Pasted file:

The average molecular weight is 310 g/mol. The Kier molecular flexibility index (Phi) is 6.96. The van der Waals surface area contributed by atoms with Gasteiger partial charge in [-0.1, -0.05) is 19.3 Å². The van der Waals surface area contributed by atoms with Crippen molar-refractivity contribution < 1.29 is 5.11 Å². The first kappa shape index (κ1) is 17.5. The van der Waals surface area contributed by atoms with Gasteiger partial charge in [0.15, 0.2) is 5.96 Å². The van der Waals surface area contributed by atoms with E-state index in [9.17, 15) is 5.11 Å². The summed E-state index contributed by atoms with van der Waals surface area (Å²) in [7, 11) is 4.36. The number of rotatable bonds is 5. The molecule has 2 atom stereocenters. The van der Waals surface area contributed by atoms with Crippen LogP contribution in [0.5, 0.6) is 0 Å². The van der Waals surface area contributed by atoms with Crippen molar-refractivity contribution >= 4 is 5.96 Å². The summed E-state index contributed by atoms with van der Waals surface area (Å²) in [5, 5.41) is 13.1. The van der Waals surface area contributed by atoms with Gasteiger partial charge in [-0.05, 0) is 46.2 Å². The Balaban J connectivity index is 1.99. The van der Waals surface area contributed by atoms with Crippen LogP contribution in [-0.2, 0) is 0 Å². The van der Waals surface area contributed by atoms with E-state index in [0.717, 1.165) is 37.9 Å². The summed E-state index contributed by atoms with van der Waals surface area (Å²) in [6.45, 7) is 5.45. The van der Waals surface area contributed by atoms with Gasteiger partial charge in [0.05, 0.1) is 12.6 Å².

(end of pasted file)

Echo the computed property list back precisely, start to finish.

The average molecular weight is 310 g/mol. The Kier molecular flexibility index (Phi) is 6.96. The van der Waals surface area contributed by atoms with Gasteiger partial charge in [-0.1, -0.05) is 19.3 Å². The van der Waals surface area contributed by atoms with Crippen molar-refractivity contribution < 1.29 is 5.11 Å². The first kappa shape index (κ1) is 17.5. The van der Waals surface area contributed by atoms with Gasteiger partial charge in [0.15, 0.2) is 5.96 Å². The van der Waals surface area contributed by atoms with E-state index in [9.17, 15) is 5.11 Å². The summed E-state index contributed by atoms with van der Waals surface area (Å²) in [7, 11) is 4.36. The number of rotatable bonds is 5. The molecule has 2 atom stereocenters. The van der Waals surface area contributed by atoms with Crippen LogP contribution in [0.5, 0.6) is 0 Å². The van der Waals surface area contributed by atoms with Crippen molar-refractivity contribution >= 4 is 5.96 Å². The summed E-state index contributed by atoms with van der Waals surface area (Å²) in [5, 5.41) is 13.1. The van der Waals surface area contributed by atoms with Gasteiger partial charge in [-0.05, 0) is 46.2 Å². The Balaban J connectivity index is 1.99. The van der Waals surface area contributed by atoms with Crippen LogP contribution in [-0.2, 0) is 0 Å². The van der Waals surface area contributed by atoms with E-state index in [0.717, 1.165) is 37.9 Å². The summed E-state index contributed by atoms with van der Waals surface area (Å²) in [6.45, 7) is 5.45. The van der Waals surface area contributed by atoms with Gasteiger partial charge in [0.05, 0.1) is 12.6 Å².